Like the good Samaritan parable (cf. Luke 10:25-37), this story aimed to greatly stretch the limits of people’s definition of “neighbor.” Jesus didn’t tell the story to satisfy our curiosity about details of the afterlife, but to challenge a flawed view about the values we follow in this life. He built the story on folk ideas about the afterlife common in his day. The “place of the dead” was hades in Greek; the fire imagery came from Gehenna, Jerusalem’s garbage dump where things were always burning.
Lord Jesus, give me a heart receptive to the life-giving principles found in the Bible. Help me to always read its messages in the light of your loving, generous life, death and resurrection. Amen.
In Jesus’ time, wealth was very closely tied with morality, hence the Pharisees’ reaction to Jesus’ initial statement that man cannot serve both God and money. Wealth was seen as God’s blessing, and by proxy, a measure of a person’s character—wealth was always a good thing, and there was no such thing as too wealthy. That’s why Jesus made such bold statements about wealth: he wanted to dispel the notion that wealth meant a person was more virtuous. But that’s all different today, right? I mean, we don’t have any problems equating wealth with morality today—right?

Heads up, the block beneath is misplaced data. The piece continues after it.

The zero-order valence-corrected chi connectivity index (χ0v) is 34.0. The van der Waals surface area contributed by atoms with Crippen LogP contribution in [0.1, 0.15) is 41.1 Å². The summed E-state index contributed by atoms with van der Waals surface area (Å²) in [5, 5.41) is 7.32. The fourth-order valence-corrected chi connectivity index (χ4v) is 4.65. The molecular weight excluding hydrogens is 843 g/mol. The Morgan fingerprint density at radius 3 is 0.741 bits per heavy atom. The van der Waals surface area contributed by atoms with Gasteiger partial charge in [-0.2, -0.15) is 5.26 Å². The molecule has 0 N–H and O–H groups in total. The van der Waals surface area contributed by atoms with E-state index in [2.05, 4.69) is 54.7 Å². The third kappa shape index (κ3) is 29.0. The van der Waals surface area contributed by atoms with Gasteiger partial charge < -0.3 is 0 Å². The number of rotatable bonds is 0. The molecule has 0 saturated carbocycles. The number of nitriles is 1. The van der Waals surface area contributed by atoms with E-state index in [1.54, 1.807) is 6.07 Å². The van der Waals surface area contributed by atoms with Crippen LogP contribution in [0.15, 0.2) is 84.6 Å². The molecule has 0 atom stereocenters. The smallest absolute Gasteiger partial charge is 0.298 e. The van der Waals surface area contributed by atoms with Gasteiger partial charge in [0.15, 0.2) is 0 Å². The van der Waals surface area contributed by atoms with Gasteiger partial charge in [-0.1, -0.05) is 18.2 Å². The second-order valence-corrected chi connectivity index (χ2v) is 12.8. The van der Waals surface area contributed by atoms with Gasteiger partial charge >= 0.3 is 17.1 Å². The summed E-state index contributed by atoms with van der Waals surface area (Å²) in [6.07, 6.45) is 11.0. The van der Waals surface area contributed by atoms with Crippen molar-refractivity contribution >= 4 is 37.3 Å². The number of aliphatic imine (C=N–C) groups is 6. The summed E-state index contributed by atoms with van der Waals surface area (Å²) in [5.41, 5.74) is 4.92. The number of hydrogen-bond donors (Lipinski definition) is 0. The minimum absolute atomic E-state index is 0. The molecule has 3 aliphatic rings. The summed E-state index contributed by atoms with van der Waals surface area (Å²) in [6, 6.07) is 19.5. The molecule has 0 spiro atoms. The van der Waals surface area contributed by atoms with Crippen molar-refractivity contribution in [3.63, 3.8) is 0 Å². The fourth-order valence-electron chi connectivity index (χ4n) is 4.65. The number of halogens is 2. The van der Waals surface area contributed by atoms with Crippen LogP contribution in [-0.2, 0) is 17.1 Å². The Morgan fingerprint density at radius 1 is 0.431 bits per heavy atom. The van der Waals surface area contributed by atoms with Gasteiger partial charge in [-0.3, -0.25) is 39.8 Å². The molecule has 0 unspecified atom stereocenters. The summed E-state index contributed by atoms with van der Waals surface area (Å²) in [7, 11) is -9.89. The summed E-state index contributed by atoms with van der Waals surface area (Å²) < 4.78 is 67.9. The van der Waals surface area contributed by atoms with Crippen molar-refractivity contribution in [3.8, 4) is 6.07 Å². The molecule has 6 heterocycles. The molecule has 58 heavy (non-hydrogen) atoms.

It’s funny that we so often mention this mindset in Jesus’ day like it was some far-off and foreign concept. The reality is that we still think that way today, we just do it in more subtle and seemingly innocuous ways. People born into generational wealth are usually described as “good businessmen,” and some pastors (not at our church, thankfully) will proudly tell people that God rewards the faithful with showers of money. People without much money are often held in low esteem and told to spend less rather than addressing complex systems of privilege and injustice that have made it very difficult for some people to acquire wealth. Wealth is equated to hard work, and hard work is seen as one of the ultimate virtues of our times, but the reality is that some people have a much easier time acquiring wealth than others.